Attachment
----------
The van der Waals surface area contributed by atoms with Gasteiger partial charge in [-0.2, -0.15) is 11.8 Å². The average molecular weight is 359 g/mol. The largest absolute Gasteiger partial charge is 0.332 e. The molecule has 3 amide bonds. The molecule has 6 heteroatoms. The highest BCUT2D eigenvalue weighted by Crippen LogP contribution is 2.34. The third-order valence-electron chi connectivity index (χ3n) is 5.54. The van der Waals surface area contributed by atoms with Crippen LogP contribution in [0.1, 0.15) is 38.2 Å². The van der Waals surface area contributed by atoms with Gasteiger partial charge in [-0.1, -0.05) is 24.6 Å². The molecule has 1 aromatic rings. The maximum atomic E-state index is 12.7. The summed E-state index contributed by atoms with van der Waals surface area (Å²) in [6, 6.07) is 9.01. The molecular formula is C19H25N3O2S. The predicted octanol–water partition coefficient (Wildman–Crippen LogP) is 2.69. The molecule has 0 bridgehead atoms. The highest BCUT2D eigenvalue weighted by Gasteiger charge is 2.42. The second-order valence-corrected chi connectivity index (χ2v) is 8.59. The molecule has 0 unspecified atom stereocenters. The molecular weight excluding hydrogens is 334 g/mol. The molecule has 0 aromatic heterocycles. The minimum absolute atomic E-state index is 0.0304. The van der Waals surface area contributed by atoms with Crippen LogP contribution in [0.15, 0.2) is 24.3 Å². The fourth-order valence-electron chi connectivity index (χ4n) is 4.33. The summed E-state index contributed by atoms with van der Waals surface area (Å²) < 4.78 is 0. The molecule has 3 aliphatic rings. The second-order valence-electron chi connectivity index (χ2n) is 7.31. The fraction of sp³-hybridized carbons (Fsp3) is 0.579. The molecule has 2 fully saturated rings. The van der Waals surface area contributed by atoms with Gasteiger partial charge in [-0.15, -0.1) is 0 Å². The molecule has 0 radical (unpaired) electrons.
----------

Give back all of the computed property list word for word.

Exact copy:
The van der Waals surface area contributed by atoms with Gasteiger partial charge in [-0.2, -0.15) is 11.8 Å². The average molecular weight is 359 g/mol. The largest absolute Gasteiger partial charge is 0.332 e. The molecule has 3 amide bonds. The molecule has 6 heteroatoms. The highest BCUT2D eigenvalue weighted by Crippen LogP contribution is 2.34. The third-order valence-electron chi connectivity index (χ3n) is 5.54. The van der Waals surface area contributed by atoms with Crippen LogP contribution in [0.1, 0.15) is 38.2 Å². The van der Waals surface area contributed by atoms with Gasteiger partial charge in [-0.1, -0.05) is 24.6 Å². The molecule has 1 aromatic rings. The maximum atomic E-state index is 12.7. The summed E-state index contributed by atoms with van der Waals surface area (Å²) in [6, 6.07) is 9.01. The molecular formula is C19H25N3O2S. The predicted octanol–water partition coefficient (Wildman–Crippen LogP) is 2.69. The molecule has 0 bridgehead atoms. The highest BCUT2D eigenvalue weighted by Gasteiger charge is 2.42. The second-order valence-corrected chi connectivity index (χ2v) is 8.59. The molecule has 0 unspecified atom stereocenters. The molecular weight excluding hydrogens is 334 g/mol. The molecule has 0 aromatic heterocycles. The minimum absolute atomic E-state index is 0.0304. The van der Waals surface area contributed by atoms with Crippen LogP contribution in [0.15, 0.2) is 24.3 Å². The fourth-order valence-electron chi connectivity index (χ4n) is 4.33. The summed E-state index contributed by atoms with van der Waals surface area (Å²) < 4.78 is 0. The molecule has 3 aliphatic rings. The second-order valence-electron chi connectivity index (χ2n) is 7.31. The fraction of sp³-hybridized carbons (Fsp3) is 0.579. The molecule has 2 fully saturated rings. The van der Waals surface area contributed by atoms with Gasteiger partial charge in [-0.15, -0.1) is 0 Å². The molecule has 0 radical (unpaired) electrons.